inder asked, Why do they love India and hate Pakistan inspite of the common religion they share with Pakistan?
Sonali Kolhatkar answers, Most Afghans view the Pakistani government with suspicion because of the long efforts to destabilize the country. But you have to go back in history to understand why the Pakistani government does what it does. The British drew the borders of Afghanistan and the Durand Line cut across the Pashtun population, leaving half in Pakistan and half in Afghanistan. Ever since then, Pakistan has been afraid of nationalist efforts to create a "Pashtunistan" and have tried to control the central government through the some aspects of the Mujahadeen and then through the Taliban. Afghans love Pakistani people (there are still hundreds of thousands of Afghans in Pakistani refugee camps), but distrust the Pakistani government.
ramananda asked, Sonali...talking about suicide attacks..we didn't have much of that earlier, even during the Soviet occupation...what has changed to make this the new fad?
Sonali Kolhatkar answers, Before December 2005 suicide attacks were a rare phenomenon in Afghanistan. But now the attacks have increased to epidemic levels, especially in the south. I don't really know the answer to this, except that it could be a result of the Al Qaeda influence. Also, suicide bombings may been seen as strategically more effective than non-violent resistance. It's a huge pity because more Afghsns are killed than anybody else. It is a sign of the times and a very ominous sign for Afghanistan.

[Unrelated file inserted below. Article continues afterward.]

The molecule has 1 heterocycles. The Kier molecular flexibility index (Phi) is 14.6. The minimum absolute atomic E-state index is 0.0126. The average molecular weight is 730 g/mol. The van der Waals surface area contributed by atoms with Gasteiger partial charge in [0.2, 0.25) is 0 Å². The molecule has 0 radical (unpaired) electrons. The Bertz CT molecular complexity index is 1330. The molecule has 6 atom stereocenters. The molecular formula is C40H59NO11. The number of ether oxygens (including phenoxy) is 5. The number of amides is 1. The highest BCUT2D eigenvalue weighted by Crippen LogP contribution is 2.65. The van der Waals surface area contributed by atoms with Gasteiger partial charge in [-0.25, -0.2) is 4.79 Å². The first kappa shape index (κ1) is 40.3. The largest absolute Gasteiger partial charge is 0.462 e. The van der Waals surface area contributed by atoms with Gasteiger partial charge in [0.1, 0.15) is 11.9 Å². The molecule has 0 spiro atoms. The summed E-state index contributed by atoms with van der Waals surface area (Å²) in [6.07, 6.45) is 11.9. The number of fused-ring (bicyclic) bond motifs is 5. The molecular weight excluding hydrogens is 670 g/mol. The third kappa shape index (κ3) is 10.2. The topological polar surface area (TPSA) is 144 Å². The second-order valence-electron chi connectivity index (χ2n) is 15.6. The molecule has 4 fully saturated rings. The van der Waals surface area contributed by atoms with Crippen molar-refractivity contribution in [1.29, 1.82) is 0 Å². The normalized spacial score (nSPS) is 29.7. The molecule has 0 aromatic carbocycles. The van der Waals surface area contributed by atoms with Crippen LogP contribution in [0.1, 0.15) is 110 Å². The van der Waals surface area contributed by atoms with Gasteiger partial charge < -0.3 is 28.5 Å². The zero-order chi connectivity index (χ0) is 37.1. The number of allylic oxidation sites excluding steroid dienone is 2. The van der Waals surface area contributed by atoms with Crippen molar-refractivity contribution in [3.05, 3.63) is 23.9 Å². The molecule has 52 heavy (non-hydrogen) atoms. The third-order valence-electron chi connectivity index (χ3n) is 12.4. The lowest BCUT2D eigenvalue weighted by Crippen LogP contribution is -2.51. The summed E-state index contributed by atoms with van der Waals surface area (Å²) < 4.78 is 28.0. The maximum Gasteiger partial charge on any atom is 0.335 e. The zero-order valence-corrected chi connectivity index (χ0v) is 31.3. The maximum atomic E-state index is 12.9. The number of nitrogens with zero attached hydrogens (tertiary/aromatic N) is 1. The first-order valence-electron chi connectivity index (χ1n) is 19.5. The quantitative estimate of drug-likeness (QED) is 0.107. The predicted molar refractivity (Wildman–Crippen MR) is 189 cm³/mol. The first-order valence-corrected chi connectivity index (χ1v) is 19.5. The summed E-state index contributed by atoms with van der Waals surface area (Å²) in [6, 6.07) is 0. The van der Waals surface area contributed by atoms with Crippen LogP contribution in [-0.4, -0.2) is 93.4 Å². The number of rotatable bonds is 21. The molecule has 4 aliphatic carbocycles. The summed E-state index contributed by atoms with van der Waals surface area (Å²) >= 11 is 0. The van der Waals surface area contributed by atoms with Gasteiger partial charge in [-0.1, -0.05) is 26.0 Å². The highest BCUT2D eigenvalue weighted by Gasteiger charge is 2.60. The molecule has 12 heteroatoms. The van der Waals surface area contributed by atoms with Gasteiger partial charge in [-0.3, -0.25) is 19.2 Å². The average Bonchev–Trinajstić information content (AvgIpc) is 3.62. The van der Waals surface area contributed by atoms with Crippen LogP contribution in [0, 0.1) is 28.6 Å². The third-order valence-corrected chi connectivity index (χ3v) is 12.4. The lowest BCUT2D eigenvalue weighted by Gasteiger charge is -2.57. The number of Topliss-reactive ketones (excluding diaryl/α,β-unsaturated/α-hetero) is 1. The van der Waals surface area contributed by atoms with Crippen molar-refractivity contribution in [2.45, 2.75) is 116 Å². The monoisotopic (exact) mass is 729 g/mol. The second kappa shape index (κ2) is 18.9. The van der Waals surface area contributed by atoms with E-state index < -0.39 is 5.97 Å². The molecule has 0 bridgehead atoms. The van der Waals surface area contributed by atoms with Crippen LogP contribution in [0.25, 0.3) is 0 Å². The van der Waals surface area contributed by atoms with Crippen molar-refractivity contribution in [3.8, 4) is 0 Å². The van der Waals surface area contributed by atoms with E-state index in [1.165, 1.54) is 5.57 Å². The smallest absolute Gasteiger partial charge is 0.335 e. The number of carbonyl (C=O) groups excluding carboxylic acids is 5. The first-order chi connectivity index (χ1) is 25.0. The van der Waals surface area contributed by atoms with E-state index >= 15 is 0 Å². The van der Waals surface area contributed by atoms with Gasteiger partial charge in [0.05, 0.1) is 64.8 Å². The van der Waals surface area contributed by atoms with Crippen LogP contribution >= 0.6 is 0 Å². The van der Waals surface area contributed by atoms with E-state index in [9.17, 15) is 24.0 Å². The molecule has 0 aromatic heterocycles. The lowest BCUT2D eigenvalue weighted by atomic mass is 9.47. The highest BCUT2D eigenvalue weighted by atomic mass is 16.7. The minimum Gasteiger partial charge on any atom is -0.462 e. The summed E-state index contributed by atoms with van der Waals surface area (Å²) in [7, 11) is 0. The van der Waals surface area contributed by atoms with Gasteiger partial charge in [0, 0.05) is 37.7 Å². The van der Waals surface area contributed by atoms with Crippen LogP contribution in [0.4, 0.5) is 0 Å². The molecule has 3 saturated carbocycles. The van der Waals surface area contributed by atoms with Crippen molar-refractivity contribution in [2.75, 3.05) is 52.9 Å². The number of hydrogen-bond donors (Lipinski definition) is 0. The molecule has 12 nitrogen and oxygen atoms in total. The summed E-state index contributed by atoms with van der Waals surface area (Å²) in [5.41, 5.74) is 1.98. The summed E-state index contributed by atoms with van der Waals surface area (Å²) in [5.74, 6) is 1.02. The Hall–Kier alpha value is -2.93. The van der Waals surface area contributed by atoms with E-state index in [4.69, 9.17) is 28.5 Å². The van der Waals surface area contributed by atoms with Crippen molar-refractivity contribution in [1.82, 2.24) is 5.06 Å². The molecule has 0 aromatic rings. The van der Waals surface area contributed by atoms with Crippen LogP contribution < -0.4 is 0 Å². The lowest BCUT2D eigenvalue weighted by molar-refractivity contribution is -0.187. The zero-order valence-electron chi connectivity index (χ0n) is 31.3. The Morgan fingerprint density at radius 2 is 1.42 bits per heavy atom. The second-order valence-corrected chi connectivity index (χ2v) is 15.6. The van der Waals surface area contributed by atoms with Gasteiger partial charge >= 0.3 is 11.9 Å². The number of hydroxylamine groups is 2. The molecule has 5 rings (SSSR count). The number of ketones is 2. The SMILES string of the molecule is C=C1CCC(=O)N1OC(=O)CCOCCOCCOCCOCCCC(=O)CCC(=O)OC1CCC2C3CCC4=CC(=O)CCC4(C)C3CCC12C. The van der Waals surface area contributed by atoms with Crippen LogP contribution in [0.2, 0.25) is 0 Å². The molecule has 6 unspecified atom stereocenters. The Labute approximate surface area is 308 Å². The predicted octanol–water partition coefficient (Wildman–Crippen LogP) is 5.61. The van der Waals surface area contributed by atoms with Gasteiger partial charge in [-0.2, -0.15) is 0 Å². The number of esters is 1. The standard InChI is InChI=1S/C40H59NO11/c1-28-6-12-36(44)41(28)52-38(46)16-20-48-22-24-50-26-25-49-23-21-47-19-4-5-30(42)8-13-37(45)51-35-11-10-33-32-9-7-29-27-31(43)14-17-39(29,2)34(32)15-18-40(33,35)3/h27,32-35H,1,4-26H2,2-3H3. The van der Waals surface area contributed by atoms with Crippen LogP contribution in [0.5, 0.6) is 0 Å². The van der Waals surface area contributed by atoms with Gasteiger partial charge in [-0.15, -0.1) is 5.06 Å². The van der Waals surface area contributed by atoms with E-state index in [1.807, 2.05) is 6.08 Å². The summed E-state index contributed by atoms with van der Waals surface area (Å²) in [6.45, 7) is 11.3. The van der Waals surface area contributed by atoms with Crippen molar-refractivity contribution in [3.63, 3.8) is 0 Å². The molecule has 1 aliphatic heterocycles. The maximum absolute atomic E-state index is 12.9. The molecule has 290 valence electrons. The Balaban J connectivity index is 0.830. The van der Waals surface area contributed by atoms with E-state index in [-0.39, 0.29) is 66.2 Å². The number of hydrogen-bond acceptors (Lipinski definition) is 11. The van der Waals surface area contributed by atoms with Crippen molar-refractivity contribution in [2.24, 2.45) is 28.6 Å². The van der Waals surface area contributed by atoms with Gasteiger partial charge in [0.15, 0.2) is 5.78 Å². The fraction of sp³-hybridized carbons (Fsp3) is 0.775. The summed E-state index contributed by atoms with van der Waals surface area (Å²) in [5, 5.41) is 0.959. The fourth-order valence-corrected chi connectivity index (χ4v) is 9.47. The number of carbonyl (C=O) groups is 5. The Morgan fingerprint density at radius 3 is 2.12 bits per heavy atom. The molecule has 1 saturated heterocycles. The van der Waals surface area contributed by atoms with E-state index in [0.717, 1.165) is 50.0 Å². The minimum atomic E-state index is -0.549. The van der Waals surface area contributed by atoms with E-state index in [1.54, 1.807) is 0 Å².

afghan asked, Sonali, as an Afghan, all I want is to be able to live peacefully in my own country..what does it take for the rest of the world to understand that?
Sonali Kolhatkar answers, I wish I knew the answer to that. Throughout the history of Afghanistan, it has been a seen as a battleground because of its geopolitical position in the world. But ordinary Afghans have suffered so much for so long. The international community, especially ordinary peoples of the world must support efforts of ordinary Afghans to rebuild their country and get our governments off their backs. Again, I'll recommend www.rawa.org as a great way to do solidarity work and support such efforts. This is the last question I can answer - as it's 10 am here and I have to leave. Thanks all for your interest and great questions!
Sonali Kolhatkar says, Thanks everyone for your great questions! Bye bye.

Earlier in this series:

'Osama is not in Pakistan'
'India is Pakistan's fundamental concern'
Will US fury work in Afghanistan?
Afghanistan: 5 years later, fear of failure

More reports from Afghanistan





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Sub: I am proud of rediff.com